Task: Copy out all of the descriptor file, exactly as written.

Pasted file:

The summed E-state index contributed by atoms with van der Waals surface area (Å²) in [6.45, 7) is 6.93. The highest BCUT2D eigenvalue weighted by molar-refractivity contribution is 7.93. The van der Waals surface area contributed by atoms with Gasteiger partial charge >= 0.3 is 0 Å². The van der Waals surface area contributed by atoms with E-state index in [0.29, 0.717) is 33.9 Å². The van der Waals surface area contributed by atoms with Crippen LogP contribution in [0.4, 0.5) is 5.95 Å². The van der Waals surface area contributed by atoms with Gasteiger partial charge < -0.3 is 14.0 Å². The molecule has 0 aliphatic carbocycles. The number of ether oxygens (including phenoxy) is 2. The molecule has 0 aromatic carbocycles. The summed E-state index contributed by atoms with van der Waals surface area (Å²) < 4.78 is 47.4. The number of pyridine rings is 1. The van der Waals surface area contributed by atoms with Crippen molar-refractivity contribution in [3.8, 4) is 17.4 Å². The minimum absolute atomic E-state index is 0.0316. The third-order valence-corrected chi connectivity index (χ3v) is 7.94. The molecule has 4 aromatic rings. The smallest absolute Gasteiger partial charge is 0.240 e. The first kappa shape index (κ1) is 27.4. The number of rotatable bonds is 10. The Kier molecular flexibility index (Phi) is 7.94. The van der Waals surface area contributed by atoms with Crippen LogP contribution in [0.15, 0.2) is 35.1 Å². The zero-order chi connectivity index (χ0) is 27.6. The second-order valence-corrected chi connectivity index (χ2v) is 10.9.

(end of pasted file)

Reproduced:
The summed E-state index contributed by atoms with van der Waals surface area (Å²) in [6.45, 7) is 6.93. The highest BCUT2D eigenvalue weighted by molar-refractivity contribution is 7.93. The van der Waals surface area contributed by atoms with Gasteiger partial charge >= 0.3 is 0 Å². The van der Waals surface area contributed by atoms with E-state index in [0.29, 0.717) is 33.9 Å². The van der Waals surface area contributed by atoms with Crippen LogP contribution in [0.4, 0.5) is 5.95 Å². The van der Waals surface area contributed by atoms with Gasteiger partial charge < -0.3 is 14.0 Å². The molecule has 0 aliphatic carbocycles. The number of ether oxygens (including phenoxy) is 2. The molecule has 0 aromatic carbocycles. The summed E-state index contributed by atoms with van der Waals surface area (Å²) < 4.78 is 47.4. The number of pyridine rings is 1. The van der Waals surface area contributed by atoms with Crippen molar-refractivity contribution in [3.8, 4) is 17.4 Å². The minimum absolute atomic E-state index is 0.0316. The third-order valence-corrected chi connectivity index (χ3v) is 7.94. The molecule has 4 aromatic rings. The smallest absolute Gasteiger partial charge is 0.240 e. The first kappa shape index (κ1) is 27.4. The number of rotatable bonds is 10. The Kier molecular flexibility index (Phi) is 7.94. The van der Waals surface area contributed by atoms with Crippen LogP contribution in [0.15, 0.2) is 35.1 Å². The zero-order chi connectivity index (χ0) is 27.6. The second-order valence-corrected chi connectivity index (χ2v) is 10.9.